From 9-noon I mostly worked. I practiced my graduation speech, which I now have mostly memorized, served as a "mentor editor" for the Op-Ed Project, reviewed page proofs for the City Journal story on working stay-at-home moms (it's finally appearing next month!), and answered emails. Brief digressions: 5 minutes to finish Through the Looking Glass and decide that the acrostic poem redeemed the whole book; 10 minutes to shower. I said hello to the 2-year-old and G when they came home at noon, then got in my car and drove to the 5-year-old's school.

I spent the next 3 hours chaperoning a field trip to the Japanese House in Fairmont Park. It wasn't quite the palace in Kyoto, but it was serviceable for not having to take a 12-hour plane flight. The kids were a bit...boisterous...but they did sit still for 2 great Japanese folk tales.

Back home, I commenced doing some work. G took the 5-year-old and 2-year-old to the 5-year-old's karate class. I welcomed the boys home off the bus shortly thereafter, and did homework, piano, and snack supervision. G and I had spent some time figuring out exactly how the afternoon's activity schedule would go, as the day called for karate, swimming, baseball AND an orchestra concert. It could have all worked -- we had the schedule drawn up! -- but then I succumbed to the 10-year-old's request to not do swimming since he would be icky for the concert (we would have been cutting it close if he'd tried to shower). So I wound up having a bit more time to work than originally anticipated. That's good because a lot of stuff landed in my inbox during the field trip.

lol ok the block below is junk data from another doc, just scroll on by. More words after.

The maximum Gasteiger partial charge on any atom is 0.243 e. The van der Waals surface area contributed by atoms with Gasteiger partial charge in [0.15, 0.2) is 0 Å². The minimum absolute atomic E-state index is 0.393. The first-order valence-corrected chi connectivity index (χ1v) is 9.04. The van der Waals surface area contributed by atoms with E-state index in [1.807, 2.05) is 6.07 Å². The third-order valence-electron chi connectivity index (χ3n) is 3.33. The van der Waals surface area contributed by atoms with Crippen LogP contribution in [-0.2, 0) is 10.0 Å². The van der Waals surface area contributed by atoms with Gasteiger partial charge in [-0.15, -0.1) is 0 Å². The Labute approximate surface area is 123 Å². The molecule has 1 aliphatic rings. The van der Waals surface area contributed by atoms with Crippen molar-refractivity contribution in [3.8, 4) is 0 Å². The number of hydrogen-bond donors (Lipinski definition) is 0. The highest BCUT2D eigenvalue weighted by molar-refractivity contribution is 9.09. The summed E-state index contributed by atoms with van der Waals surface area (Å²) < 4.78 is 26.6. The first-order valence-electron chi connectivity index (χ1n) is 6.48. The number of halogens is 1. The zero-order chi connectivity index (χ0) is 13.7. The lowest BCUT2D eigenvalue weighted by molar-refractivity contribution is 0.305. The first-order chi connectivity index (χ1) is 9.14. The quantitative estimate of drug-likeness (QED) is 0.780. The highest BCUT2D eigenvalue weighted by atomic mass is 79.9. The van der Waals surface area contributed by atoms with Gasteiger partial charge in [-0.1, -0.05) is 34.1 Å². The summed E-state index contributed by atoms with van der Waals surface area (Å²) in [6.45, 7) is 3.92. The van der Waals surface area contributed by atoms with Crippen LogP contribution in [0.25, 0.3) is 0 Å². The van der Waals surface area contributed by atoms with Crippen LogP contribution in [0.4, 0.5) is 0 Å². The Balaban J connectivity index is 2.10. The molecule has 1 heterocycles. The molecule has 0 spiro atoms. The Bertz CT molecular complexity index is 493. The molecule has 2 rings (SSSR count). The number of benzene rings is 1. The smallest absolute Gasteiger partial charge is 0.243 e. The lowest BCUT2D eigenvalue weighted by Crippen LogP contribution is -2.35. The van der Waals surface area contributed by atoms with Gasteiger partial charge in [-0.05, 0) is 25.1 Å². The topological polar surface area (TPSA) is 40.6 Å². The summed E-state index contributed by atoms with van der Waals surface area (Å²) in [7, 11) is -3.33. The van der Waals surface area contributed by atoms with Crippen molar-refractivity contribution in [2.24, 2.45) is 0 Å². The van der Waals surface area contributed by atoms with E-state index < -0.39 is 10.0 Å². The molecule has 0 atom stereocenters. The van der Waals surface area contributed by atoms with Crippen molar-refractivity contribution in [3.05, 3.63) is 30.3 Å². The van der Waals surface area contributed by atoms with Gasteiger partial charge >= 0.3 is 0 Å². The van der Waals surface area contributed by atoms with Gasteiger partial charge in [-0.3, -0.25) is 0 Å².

G and the little kids got home at 5:10. We ate an early dinner (the Crock Pot had been going during the day), and I took the 7-year-old to baseball at 5:45. I watched from the sidelines, enjoying the spring night, until G and the other kids came to meet me at the park at 6:30. Conveniently, the park is right next to the elementary school. She stayed with the 3 younger kids, and I walked my 10-year-old over to the school for his orchestra concert.

The orchestra concert was quite the experience. I'm sure other parents of elementary school aged beginning musicians can sympathize. The kids had not picked up their instruments until October. They only had weekly group lessons until March, and then they rehearsed once a week as an ensemble. So the fact that all the tunes they played were recognizable was a good thing. My son was very proud of his viola playing. I was too. After the concert, I took him to get a milkshake at McDonald's (he said he preferred that to flowers). We chatted about his various activities, and what he likes and didn't like. He said he wanted to continue with orchestra but switch to the cello. That will be something, lugging that around...